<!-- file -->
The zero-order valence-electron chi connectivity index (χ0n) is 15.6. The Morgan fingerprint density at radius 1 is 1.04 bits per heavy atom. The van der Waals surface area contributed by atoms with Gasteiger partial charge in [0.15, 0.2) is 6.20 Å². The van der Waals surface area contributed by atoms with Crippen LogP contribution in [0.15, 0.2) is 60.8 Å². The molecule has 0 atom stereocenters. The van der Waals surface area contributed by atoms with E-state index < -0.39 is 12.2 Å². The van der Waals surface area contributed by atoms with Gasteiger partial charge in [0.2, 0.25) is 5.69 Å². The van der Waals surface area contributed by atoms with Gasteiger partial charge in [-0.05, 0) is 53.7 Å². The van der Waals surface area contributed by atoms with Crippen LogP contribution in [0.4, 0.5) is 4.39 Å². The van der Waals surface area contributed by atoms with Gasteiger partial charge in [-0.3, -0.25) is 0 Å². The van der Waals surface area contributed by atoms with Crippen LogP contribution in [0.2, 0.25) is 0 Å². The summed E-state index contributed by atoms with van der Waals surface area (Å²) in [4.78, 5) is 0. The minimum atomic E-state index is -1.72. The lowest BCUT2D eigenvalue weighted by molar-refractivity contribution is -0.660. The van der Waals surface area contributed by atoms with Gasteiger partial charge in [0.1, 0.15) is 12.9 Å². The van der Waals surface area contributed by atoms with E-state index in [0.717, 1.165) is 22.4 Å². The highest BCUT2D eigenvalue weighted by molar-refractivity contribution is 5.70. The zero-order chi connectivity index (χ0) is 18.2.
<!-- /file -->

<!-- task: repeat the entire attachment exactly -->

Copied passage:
The zero-order valence-electron chi connectivity index (χ0n) is 15.6. The Morgan fingerprint density at radius 1 is 1.04 bits per heavy atom. The van der Waals surface area contributed by atoms with Gasteiger partial charge in [0.15, 0.2) is 6.20 Å². The van der Waals surface area contributed by atoms with Crippen LogP contribution in [0.15, 0.2) is 60.8 Å². The molecule has 0 atom stereocenters. The van der Waals surface area contributed by atoms with E-state index < -0.39 is 12.2 Å². The van der Waals surface area contributed by atoms with Gasteiger partial charge in [0.2, 0.25) is 5.69 Å². The van der Waals surface area contributed by atoms with Gasteiger partial charge in [-0.05, 0) is 53.7 Å². The van der Waals surface area contributed by atoms with Crippen LogP contribution in [0.4, 0.5) is 4.39 Å². The van der Waals surface area contributed by atoms with Gasteiger partial charge in [-0.3, -0.25) is 0 Å². The van der Waals surface area contributed by atoms with Crippen LogP contribution in [0.2, 0.25) is 0 Å². The summed E-state index contributed by atoms with van der Waals surface area (Å²) in [4.78, 5) is 0. The minimum atomic E-state index is -1.72. The lowest BCUT2D eigenvalue weighted by molar-refractivity contribution is -0.660. The van der Waals surface area contributed by atoms with Gasteiger partial charge in [0.1, 0.15) is 12.9 Å². The van der Waals surface area contributed by atoms with E-state index in [0.717, 1.165) is 22.4 Å². The highest BCUT2D eigenvalue weighted by molar-refractivity contribution is 5.70. The zero-order chi connectivity index (χ0) is 18.2.